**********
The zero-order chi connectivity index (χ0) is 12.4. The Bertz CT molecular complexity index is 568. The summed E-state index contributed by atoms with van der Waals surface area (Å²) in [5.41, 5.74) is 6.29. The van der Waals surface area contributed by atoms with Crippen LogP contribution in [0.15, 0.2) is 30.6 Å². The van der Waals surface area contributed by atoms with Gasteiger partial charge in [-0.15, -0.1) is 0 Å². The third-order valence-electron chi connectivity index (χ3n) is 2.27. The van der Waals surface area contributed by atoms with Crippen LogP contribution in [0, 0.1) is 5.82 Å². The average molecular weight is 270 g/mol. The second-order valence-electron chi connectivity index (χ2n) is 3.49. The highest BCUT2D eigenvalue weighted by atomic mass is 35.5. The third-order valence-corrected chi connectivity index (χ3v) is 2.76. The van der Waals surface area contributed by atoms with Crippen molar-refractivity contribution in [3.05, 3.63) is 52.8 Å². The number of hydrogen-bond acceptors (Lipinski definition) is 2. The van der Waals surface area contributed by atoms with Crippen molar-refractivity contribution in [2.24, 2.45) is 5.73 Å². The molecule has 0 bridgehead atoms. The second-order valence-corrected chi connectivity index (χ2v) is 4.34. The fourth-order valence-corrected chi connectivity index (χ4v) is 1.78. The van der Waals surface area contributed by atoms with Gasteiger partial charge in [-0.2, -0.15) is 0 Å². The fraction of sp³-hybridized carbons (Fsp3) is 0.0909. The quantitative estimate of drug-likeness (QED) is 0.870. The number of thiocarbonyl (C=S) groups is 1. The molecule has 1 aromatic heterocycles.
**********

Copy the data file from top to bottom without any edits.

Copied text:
The zero-order chi connectivity index (χ0) is 12.4. The Bertz CT molecular complexity index is 568. The summed E-state index contributed by atoms with van der Waals surface area (Å²) in [5.41, 5.74) is 6.29. The van der Waals surface area contributed by atoms with Crippen LogP contribution in [0.15, 0.2) is 30.6 Å². The van der Waals surface area contributed by atoms with Gasteiger partial charge in [-0.15, -0.1) is 0 Å². The third-order valence-electron chi connectivity index (χ3n) is 2.27. The van der Waals surface area contributed by atoms with Crippen LogP contribution in [0, 0.1) is 5.82 Å². The average molecular weight is 270 g/mol. The second-order valence-electron chi connectivity index (χ2n) is 3.49. The highest BCUT2D eigenvalue weighted by atomic mass is 35.5. The third-order valence-corrected chi connectivity index (χ3v) is 2.76. The van der Waals surface area contributed by atoms with Crippen molar-refractivity contribution in [3.05, 3.63) is 52.8 Å². The number of hydrogen-bond acceptors (Lipinski definition) is 2. The van der Waals surface area contributed by atoms with Crippen molar-refractivity contribution in [2.24, 2.45) is 5.73 Å². The molecule has 0 bridgehead atoms. The second-order valence-corrected chi connectivity index (χ2v) is 4.34. The fourth-order valence-corrected chi connectivity index (χ4v) is 1.78. The van der Waals surface area contributed by atoms with Gasteiger partial charge in [-0.2, -0.15) is 0 Å². The fraction of sp³-hybridized carbons (Fsp3) is 0.0909. The quantitative estimate of drug-likeness (QED) is 0.870. The number of thiocarbonyl (C=S) groups is 1. The molecule has 1 aromatic heterocycles.